I woke up this morning to news of another American massacre: a lone gunman had murdered 50 people at Pulse, a gay nightclub in Orlando, and injured another 53 people. It was the worst mass shooting in US history and also the worst hate crime.
I put it out of my head for the afternoon while I attended an old friend’s wedding, but it’s been at the forefront of my mind ever since.
Only in America could we put up with massacre after massacre, yet not find the political will to do anything meaningful about gun violence. Craven politicians in thrall to the NRA mouth platitudes, but will not make any changes. We banned box cutters and bottles of liquid on planes after single incidents, yet somehow we cannot do anything to reduce the number of guns or to restrict the ease with which they can be bought, no matter how many people are shot each day.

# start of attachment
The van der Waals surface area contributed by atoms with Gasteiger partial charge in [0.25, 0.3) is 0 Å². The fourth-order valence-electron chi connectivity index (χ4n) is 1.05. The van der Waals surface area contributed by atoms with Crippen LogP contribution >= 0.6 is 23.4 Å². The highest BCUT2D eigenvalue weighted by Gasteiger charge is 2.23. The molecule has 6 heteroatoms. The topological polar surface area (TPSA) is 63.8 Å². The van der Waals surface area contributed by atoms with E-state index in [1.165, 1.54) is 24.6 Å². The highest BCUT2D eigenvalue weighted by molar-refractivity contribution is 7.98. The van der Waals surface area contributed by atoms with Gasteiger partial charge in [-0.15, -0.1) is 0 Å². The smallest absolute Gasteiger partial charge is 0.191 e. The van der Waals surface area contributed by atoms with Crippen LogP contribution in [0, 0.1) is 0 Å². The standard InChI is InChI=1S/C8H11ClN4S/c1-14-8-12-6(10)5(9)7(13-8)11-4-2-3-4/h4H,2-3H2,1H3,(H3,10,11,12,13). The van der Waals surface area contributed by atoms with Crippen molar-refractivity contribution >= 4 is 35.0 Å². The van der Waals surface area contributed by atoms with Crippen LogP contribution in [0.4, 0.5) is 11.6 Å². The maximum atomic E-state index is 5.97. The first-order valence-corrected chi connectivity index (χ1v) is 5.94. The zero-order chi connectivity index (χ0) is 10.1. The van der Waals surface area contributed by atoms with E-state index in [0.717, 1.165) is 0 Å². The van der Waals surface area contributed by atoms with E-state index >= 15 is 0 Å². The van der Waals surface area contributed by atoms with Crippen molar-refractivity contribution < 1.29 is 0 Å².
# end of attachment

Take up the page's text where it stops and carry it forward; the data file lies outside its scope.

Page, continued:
The same politicians who refuse to do anything about guns are also the ones who’ve been whipping up fear about the other: building a wall to keep Mexicans out, banning transsexuals from bathrooms, screaming to ban Muslims, whipping up racial animus against black people. The drumbeat of hatred and fear grows ever louder.
I went to a vigil tonight at Cal Anderson Park on Capitol Hill, which gave me some hope that there are people of good will out there. We need more people to say enough, loudly and implacably.